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The guided-missile cruiser USS Chancellorsville sails through the Taiwan Strait on Sunday, Aug. 28, 2022.

The guided-missile cruiser USS Chancellorsville sails through the Taiwan Strait on Sunday, Aug. 28, 2022. (Justin Stack/U.S. Navy)

YOKOSUKA NAVAL BASE, Japan — Two guided-missile cruisers steamed through the Taiwan Strait on Sunday, the U.S. Navy's first “routine transit” of the waterway since the Chinese military encircled the island for extensive military drills earlier this month.

The USS Antietam and USS Chancellorsville, both homeported in Yokosuka, sailed “through a corridor of the Strait that is beyond the territorial sea of any coastal State,” 7th Fleet spokesman Mark Langford said in a statement Sunday.

The ships sailed south from the East China Sea and into the South China Sea, a route regularly used to transit between the those areas, 7th Fleet spokeswoman Cmdr. Hailey Sims told Stars and Stripes by email Sunday.

The Navy has sent warships through the 110-mile channel that separates Taiwan from mainland China roughly once a month over the past two years, with the two cruisers’ trip marking the seventh this year. The Navy last sent the guided-missile destroyer USS Benfold through the strait on July 19.

Sunday’s trip was also the first since the Chinese navy and air force wrapped up weeklong military drills surrounding the island on Aug. 11, a response to U.S. House Speaker Nancy Pelosi’s visit to Taipei on Aug. 3. The exercises, which began on Aug. 4, included cruise missile launches and live-fire drills.

Beijing considers Taiwan a breakaway province that must be reunited with the mainland, by force if necessary. Under the “One China” policy, the U.S. acknowledges Beijing’s view that it has sovereignty over Taiwan, which split from the mainland in 1949, but considers Taiwan’s status unsettled.

Sailors stand watch in the combat information center aboard the USS Chancellorsville as the guided-missile cruiser sails through the Taiwan Strait, Sunday, Aug. 28, 2022.

Sailors stand watch in the combat information center aboard the USS Chancellorsville as the guided-missile cruiser sails through the Taiwan Strait, Sunday, Aug. 28, 2022. (Justin Stack/U.S. Navy)

Chinese forces were on high alert, monitoring the ships’ movement and ready to “thwart any provocation,” a spokesman for China’s Eastern Theater Command, Col. Shi Yi, said in a Sunday news release.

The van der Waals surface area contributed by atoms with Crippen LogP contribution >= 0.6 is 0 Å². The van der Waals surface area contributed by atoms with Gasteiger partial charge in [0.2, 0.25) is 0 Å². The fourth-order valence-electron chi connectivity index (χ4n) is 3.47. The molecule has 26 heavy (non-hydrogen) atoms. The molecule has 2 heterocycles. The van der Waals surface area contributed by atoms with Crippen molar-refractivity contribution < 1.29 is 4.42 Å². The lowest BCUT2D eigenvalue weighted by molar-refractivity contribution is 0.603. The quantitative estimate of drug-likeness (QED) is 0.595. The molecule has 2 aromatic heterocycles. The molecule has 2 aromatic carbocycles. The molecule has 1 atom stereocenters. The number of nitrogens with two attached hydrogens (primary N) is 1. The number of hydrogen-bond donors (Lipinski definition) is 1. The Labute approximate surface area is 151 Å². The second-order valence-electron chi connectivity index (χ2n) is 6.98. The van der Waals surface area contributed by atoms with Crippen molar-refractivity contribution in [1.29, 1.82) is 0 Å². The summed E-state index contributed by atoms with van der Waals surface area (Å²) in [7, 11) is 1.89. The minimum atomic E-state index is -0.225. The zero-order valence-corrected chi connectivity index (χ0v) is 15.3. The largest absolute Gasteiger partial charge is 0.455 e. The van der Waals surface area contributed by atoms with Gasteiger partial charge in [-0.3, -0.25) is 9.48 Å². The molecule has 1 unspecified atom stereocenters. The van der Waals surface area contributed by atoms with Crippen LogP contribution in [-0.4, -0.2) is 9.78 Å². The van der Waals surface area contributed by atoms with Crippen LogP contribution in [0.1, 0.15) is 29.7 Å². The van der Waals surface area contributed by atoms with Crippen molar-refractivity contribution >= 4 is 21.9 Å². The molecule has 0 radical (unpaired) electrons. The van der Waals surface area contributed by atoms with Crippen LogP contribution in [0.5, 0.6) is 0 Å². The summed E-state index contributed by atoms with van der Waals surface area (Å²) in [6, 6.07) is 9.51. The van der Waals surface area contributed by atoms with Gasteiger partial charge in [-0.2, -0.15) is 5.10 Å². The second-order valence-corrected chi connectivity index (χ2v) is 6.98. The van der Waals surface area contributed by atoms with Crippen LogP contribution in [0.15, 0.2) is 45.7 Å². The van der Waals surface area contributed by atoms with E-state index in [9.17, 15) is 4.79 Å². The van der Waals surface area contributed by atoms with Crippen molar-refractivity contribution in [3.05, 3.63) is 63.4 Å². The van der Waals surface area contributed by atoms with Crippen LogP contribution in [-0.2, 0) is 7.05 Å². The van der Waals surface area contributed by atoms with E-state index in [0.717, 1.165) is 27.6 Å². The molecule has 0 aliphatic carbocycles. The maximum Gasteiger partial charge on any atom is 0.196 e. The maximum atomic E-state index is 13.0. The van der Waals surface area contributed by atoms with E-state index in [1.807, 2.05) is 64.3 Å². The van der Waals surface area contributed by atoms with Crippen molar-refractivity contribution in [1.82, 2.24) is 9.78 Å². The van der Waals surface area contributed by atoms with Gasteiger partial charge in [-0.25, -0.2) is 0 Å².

The transit appears to be a fulfillment of a promise from the White House to send more ships and aircraft through the Taiwan Strait. Responding to the Chinese drills around Taiwan, White House spokesman John Kirby said the 7th Fleet would send additional forces through the waterway, “consistent, again, with our longstanding approach to defending freedom of the seas and international law.”

“We will not seek, nor do we want, a crisis,” he said during an Aug. 4 press conference. “At the same time, we will not be deterred from operating in the seas and the skies of the Western Pacific, consistent with international law, as we have for decades, supporting Taiwan and defending a free and open Indo-Pacific.”

The 7th Fleet typically sends a single destroyer through the strait, rather than cruisers like the Antietam and Chancellorsville. In May, the guided-missile cruiser USS Port Royal became the first cruiser to make the trip in more than two years, following the Chancellorsville's last transit in February 2020.

While the Navy has occasionally sent two warships through the strait, such as the destroyers USS Curtis Wilbur and USS John S. McCain in 2020, Sunday's transit is the first by two cruisers in recent history, Sims wrote in her email.

“Despite [China's] increase in military presence across the Taiwan Strait, the United States remains committed to unimpeded passage through international waters and will continue to fly, sail, and operate anywhere international law allows,” she said.

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Alex Wilson covers the U.S. Navy and other services from Yokosuka Naval Base, Japan. Originally from Knoxville, Tenn., he holds a journalism degree from the University of North Florida. He previously covered crime and the military in Key West, Fla., and business in Jacksonville, Fla.

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